Luckin Coffee forms joint venture with Louis Dreyfus tapping into the juice market

CHINA – Luckin Coffee, a Chinese chain of coffee shops start-up has signed an agreement with Dutch-headquartered agricultural goods producer and seller Louis Dreyfus Company (LDC) to form a joint venture and develop Luckin Juice business in China.

The business will focus on co-branded Not From Concentrate (NFC) orange, lemon and apple juices, for which LDC masters the full value chain from its farms to customers at destination, and plans to build its own bottling plant in the future.

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It also plans to bottle and brand other fruit and vegetable juices. Luckin Coffee stores will play an important role as sales outlets, while the business also plans to market its juices via other channels.

“China is the fastest-growing NFC market globally and, together, Luckin and LDC see a significant opportunity to offer high quality, sustainably-developed NFC juices to the Chinese consumer,” said Jinyi Guo, Luckin Coffee Senior Vice President and Co-founder.

“We are pleased to be partnering with one of the world’s largest citrus fruit growers and juice suppliers to launch a co-branded Luckin Juice and continue our ambitious growth plans.

“There are strong synergies between our leading-edge marketing and consumer approach, and LDC’s great juice supply capacity, global reach and strong value chain expertise.

“Through the joint venture with LDC, Luckin is extending upstream toward production, giving greater product quality control along the whole process and the ability to offer better products, a better experience and services to consumers, to further meet their diverse product needs.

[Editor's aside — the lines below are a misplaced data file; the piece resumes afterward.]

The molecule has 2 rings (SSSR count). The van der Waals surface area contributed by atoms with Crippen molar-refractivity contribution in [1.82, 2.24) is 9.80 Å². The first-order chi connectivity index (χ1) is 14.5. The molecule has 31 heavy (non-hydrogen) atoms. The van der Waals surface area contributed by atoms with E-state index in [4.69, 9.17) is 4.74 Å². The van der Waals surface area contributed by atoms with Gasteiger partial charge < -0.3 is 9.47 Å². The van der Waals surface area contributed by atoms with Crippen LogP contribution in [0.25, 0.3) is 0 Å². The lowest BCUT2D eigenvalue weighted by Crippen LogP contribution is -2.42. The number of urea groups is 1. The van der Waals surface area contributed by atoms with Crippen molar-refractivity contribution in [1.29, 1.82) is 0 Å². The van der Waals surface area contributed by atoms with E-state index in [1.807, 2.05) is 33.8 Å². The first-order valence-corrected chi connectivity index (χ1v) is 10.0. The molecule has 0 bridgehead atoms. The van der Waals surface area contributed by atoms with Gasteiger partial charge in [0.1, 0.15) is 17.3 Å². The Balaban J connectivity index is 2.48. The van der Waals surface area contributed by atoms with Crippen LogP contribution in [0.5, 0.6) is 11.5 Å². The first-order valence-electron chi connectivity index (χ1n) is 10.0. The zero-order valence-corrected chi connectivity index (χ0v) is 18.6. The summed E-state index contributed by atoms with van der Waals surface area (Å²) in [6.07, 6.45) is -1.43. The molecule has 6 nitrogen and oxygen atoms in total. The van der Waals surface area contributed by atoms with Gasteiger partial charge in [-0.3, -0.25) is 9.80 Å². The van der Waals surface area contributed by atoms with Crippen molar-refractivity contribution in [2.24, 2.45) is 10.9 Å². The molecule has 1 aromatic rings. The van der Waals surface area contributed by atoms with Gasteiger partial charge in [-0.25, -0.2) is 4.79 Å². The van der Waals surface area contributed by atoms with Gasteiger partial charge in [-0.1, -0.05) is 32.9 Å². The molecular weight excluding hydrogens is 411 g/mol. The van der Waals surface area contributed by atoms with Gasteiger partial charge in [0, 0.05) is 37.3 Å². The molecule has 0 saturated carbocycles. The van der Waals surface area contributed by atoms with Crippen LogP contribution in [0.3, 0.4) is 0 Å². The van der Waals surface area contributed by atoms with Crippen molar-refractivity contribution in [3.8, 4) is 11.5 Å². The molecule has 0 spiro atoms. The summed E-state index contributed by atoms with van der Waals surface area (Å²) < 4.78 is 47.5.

James Zhou, LDC Global Vice President and regional head for LDC North Asia added, “accelerating our strategic alliance with Luckin Coffee through this new JV is very positive.

“This fits perfectly with our corporate strategy to move further downstream toward the end consumer, in particular through partnerships, and with our growth ambitions in China.

New York-listed Luckin, which originally focused on take-out coffee, is stepping up efforts to expand its product categories to win more market share from Starbucks. Earlier this month, Luckin said it would open separate stores to sell tea drink across the country.

Luckin, which opened its first store in Beijing less than two years ago, has more than 2,300 locations and plans to have more than 4,500 stores by the end of 2019 and overtake Starbucks number of outlets.

Luckin is leveraging on its technology for orders, deliveries and payments to give it an edge over Starbucks. It’s also offering big discounts and coupons that make many of its coffee products much cheaper.

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